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With how quickly and comprehensively NFL rosters turn over every year, it feels like everyone's in a make-or-break season, doesn't it? While in a way that could be true, there are some players more under the microscope than others, and for a multitude of reasons. 

Let's break down those in serious make-or-break scenarios by situation before their critical 2022 seasons begin.

Former top prospects in danger of busting

Jeff Okudah

Okudah's NFL career to date has been nightmarish, a brutal, extraordinarily underwhelming rookie season followed by a torn Achilles in the season-opener in 2021. This is a 6-foot-1, 205-pounder with 4.48 speed and a 41-inch vertical who stuck like glue to wideouts during his career at Ohio State. 

The natural talent is bursting at the seams of Okudah's Lions uniform. But the refinement at the line wasn't there as a rookie, and neither was his awareness mirroring down the field and finding the football. It's harsh, but it's a reality -- in the NFL, if by Year 3 you're not producing, you're pressing your luck with your future on your original team. Remember too, Detroit GM Brad Holmes didn't draft Okudah, and all NFL GMs -- justifiably -- want their guys more than anything else. If Okudah doesn't perform like a former No. 3 overall pick, or, heck, even like an overachieving mid-rounder, Okudah will drift to Bust Island and could find himself on the trade block next offseason. 

Jalen Reagor

Jalen Reagor

Reagor already feels like a bust, doesn't he? The former TCU star will always been compared to Justin Jefferson because he was picked just before the superstar wideout in Minnesota, and the two have had diametrically opposite NFL careers to date. There's palpable buzz about the Eagles after the offseason GM Howie Roseman pieced together, and I wonder how much Reagor will play into it. He's now behind A.J. Brown and Devonta Smith in the receiver pecking order. 

Reagor's never had 60 yards in a single game in the NFL. He's dangerously close to being a certified bust.  

Veterans on their last legs

A.J. Green

Green was such a consistent performer in his prime. He was on a Hall of Fame track. Green low-key had 848 receiving yards in 2021 with the Cardinals, after a disappointing 2020 in which he didn't even reach 550 yards on 104 targets.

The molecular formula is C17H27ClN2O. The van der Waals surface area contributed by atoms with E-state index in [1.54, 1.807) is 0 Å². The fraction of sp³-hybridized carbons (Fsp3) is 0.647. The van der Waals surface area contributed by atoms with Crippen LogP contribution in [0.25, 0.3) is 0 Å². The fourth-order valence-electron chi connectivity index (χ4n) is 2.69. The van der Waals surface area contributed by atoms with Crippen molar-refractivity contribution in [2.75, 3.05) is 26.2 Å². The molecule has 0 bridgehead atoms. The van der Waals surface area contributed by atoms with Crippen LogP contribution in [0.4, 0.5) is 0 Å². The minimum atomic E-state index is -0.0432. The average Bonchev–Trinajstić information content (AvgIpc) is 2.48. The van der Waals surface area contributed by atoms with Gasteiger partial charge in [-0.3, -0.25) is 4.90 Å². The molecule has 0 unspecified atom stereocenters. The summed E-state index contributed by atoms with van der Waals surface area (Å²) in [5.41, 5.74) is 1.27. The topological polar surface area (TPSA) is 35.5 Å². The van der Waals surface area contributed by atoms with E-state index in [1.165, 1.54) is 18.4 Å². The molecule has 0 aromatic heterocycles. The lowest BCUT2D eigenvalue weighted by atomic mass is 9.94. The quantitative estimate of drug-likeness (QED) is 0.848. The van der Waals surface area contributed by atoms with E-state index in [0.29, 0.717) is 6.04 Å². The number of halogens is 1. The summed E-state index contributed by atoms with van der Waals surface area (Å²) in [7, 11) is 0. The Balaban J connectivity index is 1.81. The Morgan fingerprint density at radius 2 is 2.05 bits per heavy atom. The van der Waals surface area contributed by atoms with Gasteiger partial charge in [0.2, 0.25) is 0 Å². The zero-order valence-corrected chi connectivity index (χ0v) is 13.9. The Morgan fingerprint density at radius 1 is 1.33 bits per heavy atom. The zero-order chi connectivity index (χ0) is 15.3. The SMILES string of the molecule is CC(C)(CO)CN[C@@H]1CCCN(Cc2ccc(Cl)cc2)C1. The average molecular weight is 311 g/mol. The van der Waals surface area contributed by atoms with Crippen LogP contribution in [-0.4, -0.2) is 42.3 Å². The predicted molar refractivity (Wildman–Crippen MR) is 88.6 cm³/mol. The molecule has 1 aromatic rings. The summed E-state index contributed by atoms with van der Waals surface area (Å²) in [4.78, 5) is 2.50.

Now, Arizona made things more cushy for Kyler Murray this offseason by trading for his former favorite target at Oklahoma, Marquise Brown. And DeAndre Hopkins will be back following a six-game suspension. Green, who turns 34 in July, might finally be in the tertiary role best-suited for him this late in his career. I have to say, it's strange not seeing Green as a team's alpha wideout, but he's lost a few steps. I have to wonder if 2022 will be Green's final season. 

Dont'a Hightower

Hightower deserves an abundance of respect. He entered the league in 2012 as a 6-2, 265-pound off-ball linebacker at the outset of the passing renaissance in the NFL, when linebackers got smaller and faster and many of them were really just safeties who shifted into the box. 

Despite his frame suggesting he should be a terrible fit in today's NFL, Hightower thrived as an old-school thumper offenses weren't ready to combat every Sunday. Hightower was a prototypical Bill Belichick second-level defender who defied the odds en route to three Pro Bowl selections, a second-team All-Pro nod in 2016 and three Super Bowl titles. 

He sat out 2020 due to COVID-19 and wasn't himself upon returning last season, often getting exposed in coverage, and his blitzing and run defense prowess wasn't as stunning as it'd been before the pandemic. Now 32, Hightower is in the twilight of his career in New England. 

Players who dipped after playing well early and are now in a prove-it year

Devin Bush

Bush is one of the most athletically capable linebackers in football. His range at Michigan and 4.43 speed at 5-11 and 234 pounds led to the Steelers trading up to select him at No. 10 overall in the 2019 draft. As an energetic rookie, Bush looked like Pittsburgh's next elite second-level defender.